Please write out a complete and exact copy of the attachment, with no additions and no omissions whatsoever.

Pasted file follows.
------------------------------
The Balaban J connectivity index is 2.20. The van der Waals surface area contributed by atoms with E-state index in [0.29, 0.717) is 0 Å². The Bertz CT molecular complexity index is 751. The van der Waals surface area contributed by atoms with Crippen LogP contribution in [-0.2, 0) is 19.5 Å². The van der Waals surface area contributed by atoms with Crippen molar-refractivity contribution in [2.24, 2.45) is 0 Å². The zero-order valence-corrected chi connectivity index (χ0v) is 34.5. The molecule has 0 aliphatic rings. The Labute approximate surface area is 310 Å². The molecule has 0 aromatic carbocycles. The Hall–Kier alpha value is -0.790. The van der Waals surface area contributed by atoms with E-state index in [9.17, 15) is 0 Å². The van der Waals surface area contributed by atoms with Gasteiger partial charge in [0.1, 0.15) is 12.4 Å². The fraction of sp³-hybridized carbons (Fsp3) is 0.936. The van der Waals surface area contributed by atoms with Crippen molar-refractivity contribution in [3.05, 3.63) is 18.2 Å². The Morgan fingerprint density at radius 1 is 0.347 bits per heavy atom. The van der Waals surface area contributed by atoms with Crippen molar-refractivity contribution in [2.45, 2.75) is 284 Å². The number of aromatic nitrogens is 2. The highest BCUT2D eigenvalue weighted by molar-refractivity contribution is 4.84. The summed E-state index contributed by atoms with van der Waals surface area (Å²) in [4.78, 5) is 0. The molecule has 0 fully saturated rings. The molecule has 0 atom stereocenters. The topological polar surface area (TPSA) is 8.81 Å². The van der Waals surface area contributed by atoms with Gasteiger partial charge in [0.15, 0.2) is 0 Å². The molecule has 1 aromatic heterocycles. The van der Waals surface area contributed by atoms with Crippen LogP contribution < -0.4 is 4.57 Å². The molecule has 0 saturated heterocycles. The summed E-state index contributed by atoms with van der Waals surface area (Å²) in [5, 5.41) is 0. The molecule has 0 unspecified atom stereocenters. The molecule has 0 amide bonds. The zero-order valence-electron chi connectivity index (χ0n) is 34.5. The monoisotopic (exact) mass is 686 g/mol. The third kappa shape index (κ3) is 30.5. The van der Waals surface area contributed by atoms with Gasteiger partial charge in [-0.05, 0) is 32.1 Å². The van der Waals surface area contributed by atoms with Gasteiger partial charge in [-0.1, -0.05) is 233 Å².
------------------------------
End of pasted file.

The Balaban J connectivity index is 2.20. The van der Waals surface area contributed by atoms with E-state index in [0.29, 0.717) is 0 Å². The Bertz CT molecular complexity index is 751. The van der Waals surface area contributed by atoms with Crippen LogP contribution in [-0.2, 0) is 19.5 Å². The van der Waals surface area contributed by atoms with Crippen molar-refractivity contribution in [2.24, 2.45) is 0 Å². The zero-order valence-corrected chi connectivity index (χ0v) is 34.5. The molecule has 0 aliphatic rings. The Labute approximate surface area is 310 Å². The molecule has 0 aromatic carbocycles. The Hall–Kier alpha value is -0.790. The van der Waals surface area contributed by atoms with E-state index in [9.17, 15) is 0 Å². The van der Waals surface area contributed by atoms with Gasteiger partial charge in [0.1, 0.15) is 12.4 Å². The fraction of sp³-hybridized carbons (Fsp3) is 0.936. The van der Waals surface area contributed by atoms with Crippen molar-refractivity contribution in [3.05, 3.63) is 18.2 Å². The Morgan fingerprint density at radius 1 is 0.347 bits per heavy atom. The van der Waals surface area contributed by atoms with Crippen molar-refractivity contribution in [2.45, 2.75) is 284 Å². The number of aromatic nitrogens is 2. The highest BCUT2D eigenvalue weighted by molar-refractivity contribution is 4.84. The summed E-state index contributed by atoms with van der Waals surface area (Å²) in [4.78, 5) is 0. The molecule has 0 fully saturated rings. The molecule has 0 atom stereocenters. The topological polar surface area (TPSA) is 8.81 Å². The van der Waals surface area contributed by atoms with Gasteiger partial charge in [0.15, 0.2) is 0 Å². The molecule has 1 aromatic heterocycles. The van der Waals surface area contributed by atoms with Crippen LogP contribution < -0.4 is 4.57 Å². The molecule has 0 saturated heterocycles. The summed E-state index contributed by atoms with van der Waals surface area (Å²) in [5, 5.41) is 0. The molecule has 0 unspecified atom stereocenters. The molecule has 0 amide bonds. The zero-order valence-electron chi connectivity index (χ0n) is 34.5. The monoisotopic (exact) mass is 686 g/mol. The third kappa shape index (κ3) is 30.5. The van der Waals surface area contributed by atoms with Gasteiger partial charge in [-0.05, 0) is 32.1 Å². The van der Waals surface area contributed by atoms with Gasteiger partial charge in [-0.1, -0.05) is 233 Å².